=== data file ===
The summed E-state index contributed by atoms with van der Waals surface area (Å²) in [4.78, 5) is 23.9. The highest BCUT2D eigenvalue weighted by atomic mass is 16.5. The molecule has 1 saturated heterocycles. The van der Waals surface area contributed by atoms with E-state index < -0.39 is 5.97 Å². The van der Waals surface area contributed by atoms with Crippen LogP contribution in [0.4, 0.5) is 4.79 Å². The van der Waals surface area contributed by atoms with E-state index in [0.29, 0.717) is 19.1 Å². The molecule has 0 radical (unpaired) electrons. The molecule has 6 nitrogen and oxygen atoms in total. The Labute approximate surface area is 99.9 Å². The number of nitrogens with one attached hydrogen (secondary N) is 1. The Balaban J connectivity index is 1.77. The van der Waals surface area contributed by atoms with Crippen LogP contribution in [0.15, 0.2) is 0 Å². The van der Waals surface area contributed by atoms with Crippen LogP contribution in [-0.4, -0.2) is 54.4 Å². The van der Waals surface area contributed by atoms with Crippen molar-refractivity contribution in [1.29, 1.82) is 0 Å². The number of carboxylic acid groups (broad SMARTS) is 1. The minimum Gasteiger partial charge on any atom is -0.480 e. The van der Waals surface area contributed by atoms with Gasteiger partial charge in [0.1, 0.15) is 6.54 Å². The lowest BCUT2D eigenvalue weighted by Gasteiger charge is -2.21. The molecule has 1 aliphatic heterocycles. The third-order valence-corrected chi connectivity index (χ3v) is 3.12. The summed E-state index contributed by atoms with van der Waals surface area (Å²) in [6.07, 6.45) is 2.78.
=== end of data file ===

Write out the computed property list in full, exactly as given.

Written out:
The summed E-state index contributed by atoms with van der Waals surface area (Å²) in [4.78, 5) is 23.9. The highest BCUT2D eigenvalue weighted by atomic mass is 16.5. The molecule has 1 saturated heterocycles. The van der Waals surface area contributed by atoms with E-state index < -0.39 is 5.97 Å². The van der Waals surface area contributed by atoms with Crippen LogP contribution in [0.4, 0.5) is 4.79 Å². The van der Waals surface area contributed by atoms with E-state index in [0.29, 0.717) is 19.1 Å². The molecule has 0 radical (unpaired) electrons. The molecule has 6 nitrogen and oxygen atoms in total. The Labute approximate surface area is 99.9 Å². The number of nitrogens with one attached hydrogen (secondary N) is 1. The Balaban J connectivity index is 1.77. The van der Waals surface area contributed by atoms with Crippen LogP contribution in [0.15, 0.2) is 0 Å². The van der Waals surface area contributed by atoms with Crippen LogP contribution in [-0.4, -0.2) is 54.4 Å². The van der Waals surface area contributed by atoms with Crippen molar-refractivity contribution in [1.29, 1.82) is 0 Å². The number of carboxylic acid groups (broad SMARTS) is 1. The minimum Gasteiger partial charge on any atom is -0.480 e. The van der Waals surface area contributed by atoms with Gasteiger partial charge in [0.1, 0.15) is 6.54 Å². The lowest BCUT2D eigenvalue weighted by Gasteiger charge is -2.21. The molecule has 1 aliphatic heterocycles. The third-order valence-corrected chi connectivity index (χ3v) is 3.12. The summed E-state index contributed by atoms with van der Waals surface area (Å²) in [6.07, 6.45) is 2.78.